This creates a patchpoint that just adds two numbers. The patchpoint is set to return Int32. The two child values, arg1 and arg2, are passed to the patchpoint with the SomeRegister constraint, which just requests that they get put in appropriate registers (GPR for integer values, FPR for floating point values). The generator uses the params object to figure out which registers the inputs are in (params[1] and params[2]) and which register to put the result in (params[0]). Many sophisticated constraints are possible. You can request that a child gets placed in a specific register. You can list additional registers that are clobbered - either at the top of the patchpoint (i.e. early) so that the clobbered registers interfere with the inputs, or at the bottom of the patchpoint (i.e. late) so that the clobbered registers interfere with the output. Patchpoint constraints also allow you to force values onto the call argument area of the stack. Patchpoints are powerful enough to implement custom calling conventions, inline caches, and side-exits.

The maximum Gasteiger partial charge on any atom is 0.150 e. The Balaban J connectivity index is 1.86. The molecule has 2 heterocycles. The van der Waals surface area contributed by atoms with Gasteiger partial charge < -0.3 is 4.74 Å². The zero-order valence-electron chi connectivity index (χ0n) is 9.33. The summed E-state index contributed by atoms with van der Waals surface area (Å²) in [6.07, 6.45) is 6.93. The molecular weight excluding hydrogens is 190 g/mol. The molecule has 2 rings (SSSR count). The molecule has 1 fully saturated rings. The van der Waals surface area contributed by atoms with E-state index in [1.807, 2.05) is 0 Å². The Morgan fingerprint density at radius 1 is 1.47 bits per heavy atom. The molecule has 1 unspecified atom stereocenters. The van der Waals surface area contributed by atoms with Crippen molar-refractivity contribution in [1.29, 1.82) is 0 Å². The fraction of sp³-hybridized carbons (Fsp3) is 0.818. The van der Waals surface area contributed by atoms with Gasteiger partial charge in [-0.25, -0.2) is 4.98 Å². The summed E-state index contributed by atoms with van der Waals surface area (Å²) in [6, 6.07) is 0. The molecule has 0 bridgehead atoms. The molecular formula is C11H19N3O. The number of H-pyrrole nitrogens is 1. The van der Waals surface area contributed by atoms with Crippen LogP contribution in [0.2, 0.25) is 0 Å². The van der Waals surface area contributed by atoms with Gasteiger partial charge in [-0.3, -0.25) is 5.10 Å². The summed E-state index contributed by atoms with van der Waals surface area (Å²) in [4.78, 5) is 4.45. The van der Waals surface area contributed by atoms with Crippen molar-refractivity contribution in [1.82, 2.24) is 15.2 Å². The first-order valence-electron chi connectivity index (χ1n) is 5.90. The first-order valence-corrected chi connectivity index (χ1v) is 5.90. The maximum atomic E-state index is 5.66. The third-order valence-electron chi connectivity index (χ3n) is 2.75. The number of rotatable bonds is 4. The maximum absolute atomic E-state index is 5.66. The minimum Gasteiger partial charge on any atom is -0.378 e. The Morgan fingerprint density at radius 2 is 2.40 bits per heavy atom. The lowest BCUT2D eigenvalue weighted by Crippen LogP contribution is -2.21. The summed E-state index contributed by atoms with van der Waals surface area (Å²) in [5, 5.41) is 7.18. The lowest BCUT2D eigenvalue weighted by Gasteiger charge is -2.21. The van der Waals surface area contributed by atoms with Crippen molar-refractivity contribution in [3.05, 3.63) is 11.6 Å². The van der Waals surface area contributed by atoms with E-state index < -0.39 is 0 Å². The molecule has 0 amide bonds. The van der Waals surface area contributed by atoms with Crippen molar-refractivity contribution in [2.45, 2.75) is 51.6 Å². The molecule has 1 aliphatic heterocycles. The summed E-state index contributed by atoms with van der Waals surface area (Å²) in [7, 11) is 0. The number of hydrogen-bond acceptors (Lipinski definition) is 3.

A patchpoint is allowed to "side exit", i.e. abruptly exit from the procedure. If it wants to do so by returning, it can use Procedure's API for getting the callee-save register layout, unwinding the callee-saves, and then returning. More likely, the patchpoint will take some exit state as part of its arguments, and it will manipulate the call frame in place to make it look like another execution engine's call frame. This is called OSR, and JavaScriptCore does it a lot.

A patchpoint can be used as a terminal. Simply set the terminal bit:

patchpoint->effects.terminal = true;

The generator can determine where to branch by using the StackmapGenerationParams to get the set of labels for all successors. You're guaranteed that the number of successors of the patchpoint's basic block will be the same as when you created it. However, like any value, a patchpoint may be cloned. This means, for example, that if you use this to implement a table jump then the jump table must be created inside the generator, so that you get one jump table per clone.

Must use the PatchpointValue class with the Patchpoint opcode.